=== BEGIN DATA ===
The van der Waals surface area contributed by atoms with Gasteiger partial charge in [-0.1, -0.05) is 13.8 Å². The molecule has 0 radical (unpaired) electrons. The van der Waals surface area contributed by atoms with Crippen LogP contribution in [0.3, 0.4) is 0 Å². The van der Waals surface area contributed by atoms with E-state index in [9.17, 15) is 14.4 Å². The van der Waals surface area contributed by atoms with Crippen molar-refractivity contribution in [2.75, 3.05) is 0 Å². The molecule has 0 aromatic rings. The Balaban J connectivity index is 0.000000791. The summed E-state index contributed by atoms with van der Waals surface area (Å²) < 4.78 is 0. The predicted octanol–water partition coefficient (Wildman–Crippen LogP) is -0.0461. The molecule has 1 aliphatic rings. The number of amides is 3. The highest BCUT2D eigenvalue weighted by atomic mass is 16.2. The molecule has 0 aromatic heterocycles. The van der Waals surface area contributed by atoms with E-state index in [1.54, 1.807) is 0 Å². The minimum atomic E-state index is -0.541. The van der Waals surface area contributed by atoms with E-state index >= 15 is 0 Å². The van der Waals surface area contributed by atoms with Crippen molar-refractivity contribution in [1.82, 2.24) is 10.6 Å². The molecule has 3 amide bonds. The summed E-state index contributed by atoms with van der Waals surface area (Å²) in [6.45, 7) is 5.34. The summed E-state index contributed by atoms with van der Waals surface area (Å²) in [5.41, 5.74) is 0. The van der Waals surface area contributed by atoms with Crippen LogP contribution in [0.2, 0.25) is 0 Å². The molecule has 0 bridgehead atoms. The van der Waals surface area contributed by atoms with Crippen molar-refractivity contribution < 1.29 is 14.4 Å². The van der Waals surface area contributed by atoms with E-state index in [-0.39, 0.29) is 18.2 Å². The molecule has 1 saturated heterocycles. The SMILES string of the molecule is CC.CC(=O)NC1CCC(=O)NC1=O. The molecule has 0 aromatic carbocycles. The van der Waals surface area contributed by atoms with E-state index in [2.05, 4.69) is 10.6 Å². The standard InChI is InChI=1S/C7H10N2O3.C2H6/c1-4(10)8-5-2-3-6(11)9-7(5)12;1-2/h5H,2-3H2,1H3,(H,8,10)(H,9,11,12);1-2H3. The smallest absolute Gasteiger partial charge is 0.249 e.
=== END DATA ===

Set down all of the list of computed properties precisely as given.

The van der Waals surface area contributed by atoms with Gasteiger partial charge in [-0.1, -0.05) is 13.8 Å². The molecule has 0 radical (unpaired) electrons. The van der Waals surface area contributed by atoms with Crippen LogP contribution in [0.3, 0.4) is 0 Å². The van der Waals surface area contributed by atoms with E-state index in [9.17, 15) is 14.4 Å². The van der Waals surface area contributed by atoms with Crippen molar-refractivity contribution in [2.75, 3.05) is 0 Å². The molecule has 0 aromatic rings. The Balaban J connectivity index is 0.000000791. The summed E-state index contributed by atoms with van der Waals surface area (Å²) < 4.78 is 0. The predicted octanol–water partition coefficient (Wildman–Crippen LogP) is -0.0461. The molecule has 1 aliphatic rings. The number of amides is 3. The highest BCUT2D eigenvalue weighted by atomic mass is 16.2. The molecule has 0 aromatic heterocycles. The van der Waals surface area contributed by atoms with E-state index in [1.54, 1.807) is 0 Å². The minimum atomic E-state index is -0.541. The van der Waals surface area contributed by atoms with E-state index >= 15 is 0 Å². The van der Waals surface area contributed by atoms with Crippen molar-refractivity contribution in [1.82, 2.24) is 10.6 Å². The molecule has 3 amide bonds. The summed E-state index contributed by atoms with van der Waals surface area (Å²) in [6.45, 7) is 5.34. The summed E-state index contributed by atoms with van der Waals surface area (Å²) in [5.41, 5.74) is 0. The van der Waals surface area contributed by atoms with Crippen LogP contribution in [0.2, 0.25) is 0 Å². The molecule has 0 bridgehead atoms. The van der Waals surface area contributed by atoms with Crippen molar-refractivity contribution < 1.29 is 14.4 Å². The van der Waals surface area contributed by atoms with E-state index in [-0.39, 0.29) is 18.2 Å². The molecule has 1 saturated heterocycles. The SMILES string of the molecule is CC.CC(=O)NC1CCC(=O)NC1=O. The molecule has 0 aromatic carbocycles. The van der Waals surface area contributed by atoms with E-state index in [2.05, 4.69) is 10.6 Å². The standard InChI is InChI=1S/C7H10N2O3.C2H6/c1-4(10)8-5-2-3-6(11)9-7(5)12;1-2/h5H,2-3H2,1H3,(H,8,10)(H,9,11,12);1-2H3. The smallest absolute Gasteiger partial charge is 0.249 e.